Mini Zeppelin Truly a Rockin' Dock
By Jim Bray
Bowers and Wilkins, one of the giants of the high end audiophile speaker market, has gone down market again, introducing a new iPod/iPhone speaker dock system.
There must be a zillion such speaker docks on the market now, which is a testament to the success of Apple's little music player – and of course its iPhone cell phone. When even the elite audio players get into the game, you know they must be smelling a profit in the market for such toys. And, of course, an opportunity to bring good quality sound to a format not necessarily known for such.
Also known as B&W, the renowned speaker maker made its name creating high end sound from such lines as the Nautilus and the 800 series – speakers that can cost as much as some cars. They also do some high end car audio – Jaguar springs to mind – so it may seem a bit surprising to see a company such as this "slumming" in the world of MP3 files.
Yet slum they do and have been for a while. Bowers and Wilkins introduced its one-piece Zeppelin iPod speaker system a couple of years ago and now comes the Zeppelin Mini which, as you may have guessed from its name, is a smaller variation on the theme.
I never tried the original Zeppelin, but I've been using the MiniZep for a couple of months now and like it a lot. The $400 U.S. unit is elegant, with its piano black and chrome finish and elevated iPod/phone dock, and it sounds very good – depending, of course, and the quality of the music file you're putting into it. The unit also appears to be built very well, with a solid feel.
The Zeppelin Mini incorporates two newly developed, full-range, three inch fiberglass drivers whose "uniquely slotted cone and very long-throw motor", according to Bowers and Wilkins, deliver "unprecedented range and dynamics for so compact a transducer."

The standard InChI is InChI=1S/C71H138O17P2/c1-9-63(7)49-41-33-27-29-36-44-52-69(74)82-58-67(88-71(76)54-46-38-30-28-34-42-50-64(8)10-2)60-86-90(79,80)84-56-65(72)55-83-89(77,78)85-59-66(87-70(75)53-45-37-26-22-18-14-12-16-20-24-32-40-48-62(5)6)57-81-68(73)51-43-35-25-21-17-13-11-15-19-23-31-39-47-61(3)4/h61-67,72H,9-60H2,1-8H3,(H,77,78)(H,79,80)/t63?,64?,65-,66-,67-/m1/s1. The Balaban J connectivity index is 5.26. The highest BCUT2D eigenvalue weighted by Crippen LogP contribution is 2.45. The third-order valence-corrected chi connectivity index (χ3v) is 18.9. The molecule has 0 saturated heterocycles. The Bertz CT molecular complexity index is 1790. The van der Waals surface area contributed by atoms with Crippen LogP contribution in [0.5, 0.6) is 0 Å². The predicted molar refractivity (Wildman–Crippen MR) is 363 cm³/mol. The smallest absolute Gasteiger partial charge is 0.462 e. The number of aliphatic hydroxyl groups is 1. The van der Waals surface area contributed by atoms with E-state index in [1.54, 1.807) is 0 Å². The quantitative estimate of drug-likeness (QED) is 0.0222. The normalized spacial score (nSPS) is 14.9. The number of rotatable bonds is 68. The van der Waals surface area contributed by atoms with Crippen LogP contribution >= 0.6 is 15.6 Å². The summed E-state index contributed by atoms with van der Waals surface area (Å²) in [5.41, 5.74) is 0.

I don't know about the "unprecedentedness" of all that, but I can tell you without doubt that the sound is very dynamic and very good. I ran the unit side by side with a Bose SoundDock 10, which sells for a couple of hundred greenbacks more than the ZepMini, and was quite impressed with how the B&W unit acquitted itself. I think the Bose beats the Bowers and Wilkins overall, especially so far as playing VERY LOUD is concerned (which might be important if you're trying to fill a large room or just like making your ears bleed), but I think the B&W's sound is a little richer and it has better stereo separation.
The latter point surprised me, since both units are very small, with speakers that are close together. Yet the ZepMini created a soundstage that belied its girth. It's also better looking than the Bose – beauty, of course, being in the eye of the beholder.
B&W's press materials say the product uses proprietary dynamic equalization to maximizes the speakers' abilities to produce "jaw-dropping loudness and fullness." It works – even though my jaw actually stayed where it was. Again, the Bose can play louder, but I can't fault the "fullness" of the Bowers and Wilkins model when it comes to overall musical reproduction.
As with the Bose – and the Rotel amplifiers I use and love in my home theaters, the Zeppelin Mini uses Class D amplifiers (sometimes called "digital", though they aren't really – not that I understand the technology completely) to ensure there's plenty of poop. The company says each channel puts out 18 watts, which I find quite surprising: I'd have guessed from the sound that they'd be rated at double that or more.